Anytime there's a lot of money sloshing around, it can bring out the worst in people. California's $163 billion public employee retirement nest-egg, CalPERS, is proving to be a feeding trough for opportunists of several different stripes, and in the end, we taxpayers pay for the damage they create.
My ears pricked up on a ski trip about three years ago when the wife of a national real estate investment company casually mentioned how disgusting it was for their company to have to sell projects to CalPERS. There was the expectation that the company jet would be available to ferry a government decision-maker and his or her "significant other" to Las Vegas for an expense-paid weekend. Whether the story is true or not is impossible to verify, but why would anyone make it up?
If, in fact, a former Cal-PERS board member has reportedly been paid $50 million in "finders' fees" by investment companies trying to sell investments to the retirement plan, a free trip to Vegas is just chump change by comparison.
Earlier this year, I read about New York state's indictment, (and now conviction) of a collection of people who were being paid as "finders" by hedge funds like the Carlyle Group to help the latter place investments with that state's pension fund. Carlyle has now paid $22 million as a settlement for its use of "influence peddlers."
Here's why the work of "finders" can be so insidious - and costly to taxpayers.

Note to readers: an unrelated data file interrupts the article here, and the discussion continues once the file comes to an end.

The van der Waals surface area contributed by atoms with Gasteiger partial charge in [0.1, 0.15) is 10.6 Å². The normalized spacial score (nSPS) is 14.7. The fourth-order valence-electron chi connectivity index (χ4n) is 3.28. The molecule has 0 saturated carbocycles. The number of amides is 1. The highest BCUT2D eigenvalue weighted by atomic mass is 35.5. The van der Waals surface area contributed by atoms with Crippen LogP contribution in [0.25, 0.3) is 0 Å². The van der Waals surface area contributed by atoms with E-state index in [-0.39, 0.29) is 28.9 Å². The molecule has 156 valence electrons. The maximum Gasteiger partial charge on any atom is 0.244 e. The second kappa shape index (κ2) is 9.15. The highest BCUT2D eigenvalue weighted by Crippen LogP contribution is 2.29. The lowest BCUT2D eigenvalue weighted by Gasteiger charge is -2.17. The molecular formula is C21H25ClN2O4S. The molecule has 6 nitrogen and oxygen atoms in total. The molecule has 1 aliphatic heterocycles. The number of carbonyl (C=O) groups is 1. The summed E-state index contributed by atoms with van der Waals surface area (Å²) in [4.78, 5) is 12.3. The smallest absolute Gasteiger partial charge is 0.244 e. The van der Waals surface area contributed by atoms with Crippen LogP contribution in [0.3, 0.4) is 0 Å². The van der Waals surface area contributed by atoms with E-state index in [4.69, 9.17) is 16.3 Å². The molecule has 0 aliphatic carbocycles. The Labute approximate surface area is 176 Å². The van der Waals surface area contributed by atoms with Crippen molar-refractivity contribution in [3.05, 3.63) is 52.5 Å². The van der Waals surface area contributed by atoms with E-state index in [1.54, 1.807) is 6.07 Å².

If investment companies feel that they have to pay influence peddlers, then this cost gets built into the investment they are trying to sell. In theory, if they weren't paying someone to get them in front of CalPERS investment committees, they would be able to offer their services at a cheaper cost. It's that simple.
But then there's more. When investments make it to a selection panel because someone with connections to the existing board members made it happen, a screening process designed to identify the best investments is hopelessly contaminated. If an influence peddler is successful enough to earn what is reputed to be $50 million, some of his clients have made it to the finish line for reasons other than superior performance.
Meanwhile, there are 2,300 employees working for CalPERS. One would think that they could summon up enough brain power to determine what investment managers had generated superior track records without having to resort to the suggestions of outside "finders."
In the end, the higher costs and substandard investment results attributable to a culture that tolerates influence peddlers costs us all a lot of money. When CalPERS falls short of its funding obligation because it isn't earning enough money, we taxpayers have to foot the bill.
County governments, for example, are already being informed that they will have to send more money to Cal-PERS in 2011. The fact that the board is dominated by directors elected by unions, including one member who filed for personal bankruptcy, all suggests enough dysfunction to tempt Michael Moore. Like his film on gun control, a similar focus on CalPERS might wake these people up before they shoot themselves in the foot. The silver bullet in this case would be a successful voter initiative that caps all government retirement pay.
Thank your customer, tell them how valuable they are to you, but don't go overboard. Insincerity is easy to spot.